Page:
I wondered if you know about that project. I can search for it.

Edit: found it: https://www.diyaudio.com/community/...tion-applications.347854/page-65#post-6796435

Jan
The point is that in many cases any pre-distortion works only for a given level and frequency as the distortion mechanisms are often not a simple static transfer function nonlinearity.
 
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KSTR

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This might help remove some of the harmonic distortions if calibrated with DAC / ADC loop, before inserting the DUT.
IME calibrating the DAC-->ADC (un-embedding the distortion) before inserting the DUT only works reliably to a high degree when
- the level is the same
- the frequency response is the same (mag and phase, and absolute polarity)
- the impedances (DAC load and ADC source) are the same, and the hookup (like mixing balanced and unbalanced)
- there are no warm-up drifts etc

It often may give an improvement but you cannot easily know to what extent the normalization still holds with the DUT in place.
 
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pkane

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Paul, yes, I was wondering about that pre-distortion or cancellation. There's a thread over at diyaudio by Pavel Hoffman who has been working on that and has shown interesting results. It's not for the faint at hearth though.
I wondered if you know about that project. I can search for it.

Edit: found it: https://www.diyaudio.com/community/...tion-applications.347854/page-65#post-6796435

Jan

I've done something similar, although I just read the first few posts on the DIY thread so far. As @KSTR pointed out, this kind of THD compensation works primarily with static/memory-less nonlinearities. Once frequency and level dependencies start to impact it, you'll need to make sure that the conditions used for testing at both, DAC and ADC are very similar to those that were used to create the compensation. Otherwise, you may just be adding more distortion into the mix instead of reducing it.
 
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pkane

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IME calibrating the DAC-->ADC (un-embedding the distortion) before inserting the DUT only works reliably to a high degree when
- the level is the same
- the frequency response is the same (mag and phase, and absolute polarity)
- the impedances (DAC load and ADC source) are the same, and the hookup (like mixing balanced and unbalanced)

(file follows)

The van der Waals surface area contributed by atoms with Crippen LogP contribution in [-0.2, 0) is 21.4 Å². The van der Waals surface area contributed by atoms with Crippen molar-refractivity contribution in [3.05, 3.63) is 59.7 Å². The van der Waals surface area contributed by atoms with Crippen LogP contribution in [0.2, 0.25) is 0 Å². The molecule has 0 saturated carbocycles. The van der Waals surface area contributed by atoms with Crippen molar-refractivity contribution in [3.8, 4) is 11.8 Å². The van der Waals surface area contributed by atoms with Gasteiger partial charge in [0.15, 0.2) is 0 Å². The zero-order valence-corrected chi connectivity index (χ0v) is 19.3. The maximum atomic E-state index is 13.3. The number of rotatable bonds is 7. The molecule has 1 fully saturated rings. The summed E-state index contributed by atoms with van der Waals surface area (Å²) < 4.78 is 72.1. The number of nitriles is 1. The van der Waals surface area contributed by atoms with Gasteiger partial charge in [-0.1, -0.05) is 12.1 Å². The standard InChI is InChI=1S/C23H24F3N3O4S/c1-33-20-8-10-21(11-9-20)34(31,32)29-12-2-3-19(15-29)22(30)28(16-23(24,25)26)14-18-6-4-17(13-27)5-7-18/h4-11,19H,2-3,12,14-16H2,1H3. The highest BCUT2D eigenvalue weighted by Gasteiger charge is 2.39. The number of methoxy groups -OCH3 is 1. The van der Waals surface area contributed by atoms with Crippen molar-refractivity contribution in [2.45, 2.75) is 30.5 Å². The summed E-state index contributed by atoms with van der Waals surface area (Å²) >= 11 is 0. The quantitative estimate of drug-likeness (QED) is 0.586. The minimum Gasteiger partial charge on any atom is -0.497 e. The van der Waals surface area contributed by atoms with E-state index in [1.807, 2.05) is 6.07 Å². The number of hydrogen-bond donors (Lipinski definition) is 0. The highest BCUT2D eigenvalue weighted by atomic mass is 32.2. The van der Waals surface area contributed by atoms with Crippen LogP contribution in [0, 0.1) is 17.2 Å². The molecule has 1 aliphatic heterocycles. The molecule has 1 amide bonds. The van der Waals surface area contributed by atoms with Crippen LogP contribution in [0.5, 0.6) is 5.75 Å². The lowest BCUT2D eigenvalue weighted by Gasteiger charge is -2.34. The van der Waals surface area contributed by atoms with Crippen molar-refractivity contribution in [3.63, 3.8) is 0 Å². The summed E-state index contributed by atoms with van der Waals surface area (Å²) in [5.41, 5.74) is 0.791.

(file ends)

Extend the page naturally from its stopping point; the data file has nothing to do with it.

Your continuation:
- there are no warm-up drifts etc

It often may give an improvement but you cannot easily know to what extent the normalization still holds with the DUT in place.

Correct on all counts, Klaus! In my testing, this works best in a reasonably small frequency and level range around where the compensation was created. It is possible to find compensation that's similar or common to different frequency ranges. For example, I've created compensation at 100Hz, 1kHz and 10kHz, and then tried to find compensation that would reduce THD at all of those frequencies. It's not a simple or easy process, and there's no guarantee that such a compensation exists for every device. But it is somewhat fun to play with - almost like a game :)
 
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pkane

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Here is an example of THD compensation feature at work in Multitone. Not sure yet if it's worth releasing, but at least for some devices, it can make a difference. Blue trace is with THD and DC pre-compensation, white -- without. The DUT is just a Mac resampler, so not a physical device and so has no feedback, i.e., only static non-linearity.

THD goes down to -155dB with compensation from -132dB without @1kHz/-1dBFS signal:

1643502898934.png


THD goes down to -155dB with compensation from -132dB without @100Hz/-1dBFS signal:

1643503580213.png
 
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pkane

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Now, calibrating ADI-2 Pro FS as a DAC/ADC, i.e., a real physical device that's already of high quality.

Uncalibrated (THD of -115dB):
1643562379485.png